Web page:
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Rob Gould

Rob works as a digital marketing & public relations consultant to agencies, brands, and individuals. He has 20 years of marketing experience. He also currently serves in a volunteer capacity as director of pr/communications for TEDxDirigo. From 2005-2011, Rob served as director of social media & agency communications at The VIA Agency (Portland). Prior to VIA, Rob worked with several PR & advertising agencies in London & Boston. He is a graduate of The University of Vermont (UVM) and a Maine transplant (2002). Follow Rob on Twitter at @bobbbyg His real-life interests include art, travel, writing, design, psychology, the beach, & exercise (grudgingly at times).

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Posted: February 24, 2015

Looking for life after death? | How to set a Facebook ‘legacy contact’

By HampusWennberg (Own work) [CC0], via Wikimedia Commons

By HampusWennberg (Own work) [CC0], via Wikimedia Commons

Not too long ago I was quite taken aback when Facebook suggested I send birthday greetings to a friend. A friend who had recently died. It was very disturbing. Not to mention, super-creepy. Of course, I’m not the only one who has had this experience. More than 30 million Facebook members have died, creating all kinds of post-mortem issues. Fortunately, it appears that Facebook has been paying attention to these issues. Thank you Mr. Zuckerberg. The social media giant recently introduced the concept of a “legacy contact,” meaning a friend or relative whom you can designate to be your “digital executor.” Making this decision in advance eases the burden on your executor, who then can start managing your page with just one click. Of course, this is only after you’ve gone on to your final resting place.

Until recently, those left behind had two options. They could close the account and delete the page or inform Facebook that a member had died, providing proof like a death certificate. If they chose the latter, the individual’s page would be “memorialized,” which restricted the page to current friends, making sure they weren’t reminded to wish the deceased a happy birthday. It also excluded the memorialized page from the “Friends You May Know” suggestions for others.

Now, with the option to choose a legacy contact, everything has changed. For the better in my opinion. MUCH better. So, now you can live forever! At least in the social media universe.

To start the process the user chooses a legacy contact under their profile settings, who then receives a message from Facebook asking whether they wish to accept this responsibility. Once the Facebook member has died, friends or families can inform the social network, which will confirm that the user has died. Once this has been confirmed, it will add the tagline “Remembering” above their profile name and inform the legacy contact.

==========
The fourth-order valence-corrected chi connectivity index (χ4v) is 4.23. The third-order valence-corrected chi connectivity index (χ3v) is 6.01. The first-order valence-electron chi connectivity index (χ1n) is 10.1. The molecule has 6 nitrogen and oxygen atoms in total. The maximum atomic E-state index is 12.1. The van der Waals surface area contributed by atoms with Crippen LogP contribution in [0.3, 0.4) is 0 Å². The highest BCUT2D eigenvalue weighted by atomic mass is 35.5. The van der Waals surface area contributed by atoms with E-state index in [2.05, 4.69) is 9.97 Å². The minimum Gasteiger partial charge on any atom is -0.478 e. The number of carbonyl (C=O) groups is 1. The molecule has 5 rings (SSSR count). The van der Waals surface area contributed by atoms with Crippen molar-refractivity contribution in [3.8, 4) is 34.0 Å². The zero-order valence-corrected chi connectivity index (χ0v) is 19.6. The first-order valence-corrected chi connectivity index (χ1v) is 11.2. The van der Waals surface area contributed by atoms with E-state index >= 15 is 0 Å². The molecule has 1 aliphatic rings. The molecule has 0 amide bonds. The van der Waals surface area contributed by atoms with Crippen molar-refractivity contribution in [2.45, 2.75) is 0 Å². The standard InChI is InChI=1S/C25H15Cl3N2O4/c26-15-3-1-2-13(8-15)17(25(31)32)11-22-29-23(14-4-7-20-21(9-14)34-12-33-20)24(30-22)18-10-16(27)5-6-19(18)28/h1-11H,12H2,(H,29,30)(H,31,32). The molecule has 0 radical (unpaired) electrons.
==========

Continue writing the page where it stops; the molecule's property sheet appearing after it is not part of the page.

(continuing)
The legacy contact can make one final post for the deceased user, and can also update the main profile photo, archive the user’s previous photos and posts, and respond to new friend requests (belatedly, of course). However, they will not be able to log in as the deceased user or see their private messages.

Yesterday, I decided to create a legacy contact of my own. The process was definitely creepy. (To do this for yourself, go to Settings, choose Security, and then Legacy Contact.) I typed my friend Josh’s name into the box (he’s like my brother); then I was asked if I wanted to send him a message to let him know what I’d done.

“Hi Josh, Facebook now lets people choose a legacy contact to manage their account if something happens to them: Since you know me well and I trust you, I chose you. Please let me know if you want to talk about this.”

I called Josh and warned him to expect this foreboding Facebook message. I didn’t want him to think I was planning on dying anytime soon. I’m certainly not. He still seemed a bit taken aback by the whole thing but agreed to be my legacy contact nonetheless. He was definitely happy that I had warned him before he got the message from Facebook. I was happy I had warned him too.

Now I can rest assured that when I die (yes, we all will), Josh will be able to post any necessary information about my memorial service and where to send donations in my memory. He will also be able to update my profile and cover photos (because my current selfie profile photo probably wouldn’t be appropriate for all eternity if I kicked tomorrow). He’ll also be able to manage my page, accepting new friends and even deleting those he never liked! However, Josh pretty much likes everyone so none of my friends should be worried.

Of course, if you don’t want anyone to have this kind of control, don’t fill in the legacy contact. In other words, you can just maintain the status quo.

So, what do you think about the concept of a legacy contact? I’d love to get your feedback in the comments section here, via email, or you can find me on Twitter at @bobbbyg. Don’t be shy! I’m still very much alive.

 

For more on Facebook’s new legacy contact option check out this article in USA TODAY.

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